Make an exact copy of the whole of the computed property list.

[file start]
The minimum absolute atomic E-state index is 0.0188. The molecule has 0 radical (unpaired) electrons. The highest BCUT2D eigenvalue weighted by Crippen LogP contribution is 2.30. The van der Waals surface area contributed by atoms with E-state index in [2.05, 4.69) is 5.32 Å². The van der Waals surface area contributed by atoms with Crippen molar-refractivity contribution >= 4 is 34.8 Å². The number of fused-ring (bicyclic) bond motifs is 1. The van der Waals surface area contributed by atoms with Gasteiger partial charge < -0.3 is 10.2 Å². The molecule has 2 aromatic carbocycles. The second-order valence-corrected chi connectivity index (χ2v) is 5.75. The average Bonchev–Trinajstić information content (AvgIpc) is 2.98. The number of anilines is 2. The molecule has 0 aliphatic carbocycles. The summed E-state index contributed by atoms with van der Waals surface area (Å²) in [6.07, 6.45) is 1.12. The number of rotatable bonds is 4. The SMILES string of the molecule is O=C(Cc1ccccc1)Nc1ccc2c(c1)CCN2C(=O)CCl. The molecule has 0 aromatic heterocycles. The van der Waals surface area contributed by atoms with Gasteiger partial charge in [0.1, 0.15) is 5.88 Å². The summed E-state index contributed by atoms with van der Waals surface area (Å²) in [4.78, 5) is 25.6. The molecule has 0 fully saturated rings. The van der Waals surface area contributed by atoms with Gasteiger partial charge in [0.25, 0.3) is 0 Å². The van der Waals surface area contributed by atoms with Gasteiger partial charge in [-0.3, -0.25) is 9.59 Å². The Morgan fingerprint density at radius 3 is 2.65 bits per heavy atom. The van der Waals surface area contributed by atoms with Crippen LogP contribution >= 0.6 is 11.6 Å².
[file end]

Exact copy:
The minimum absolute atomic E-state index is 0.0188. The molecule has 0 radical (unpaired) electrons. The highest BCUT2D eigenvalue weighted by Crippen LogP contribution is 2.30. The van der Waals surface area contributed by atoms with E-state index in [2.05, 4.69) is 5.32 Å². The van der Waals surface area contributed by atoms with Crippen molar-refractivity contribution >= 4 is 34.8 Å². The number of fused-ring (bicyclic) bond motifs is 1. The van der Waals surface area contributed by atoms with Gasteiger partial charge < -0.3 is 10.2 Å². The molecule has 2 aromatic carbocycles. The second-order valence-corrected chi connectivity index (χ2v) is 5.75. The average Bonchev–Trinajstić information content (AvgIpc) is 2.98. The number of anilines is 2. The molecule has 0 aliphatic carbocycles. The summed E-state index contributed by atoms with van der Waals surface area (Å²) in [6.07, 6.45) is 1.12. The number of rotatable bonds is 4. The SMILES string of the molecule is O=C(Cc1ccccc1)Nc1ccc2c(c1)CCN2C(=O)CCl. The molecule has 0 aromatic heterocycles. The van der Waals surface area contributed by atoms with Gasteiger partial charge in [0.1, 0.15) is 5.88 Å². The summed E-state index contributed by atoms with van der Waals surface area (Å²) in [4.78, 5) is 25.6. The molecule has 0 fully saturated rings. The van der Waals surface area contributed by atoms with Gasteiger partial charge in [0.25, 0.3) is 0 Å². The van der Waals surface area contributed by atoms with Gasteiger partial charge in [-0.3, -0.25) is 9.59 Å². The Morgan fingerprint density at radius 3 is 2.65 bits per heavy atom. The van der Waals surface area contributed by atoms with Crippen LogP contribution >= 0.6 is 11.6 Å².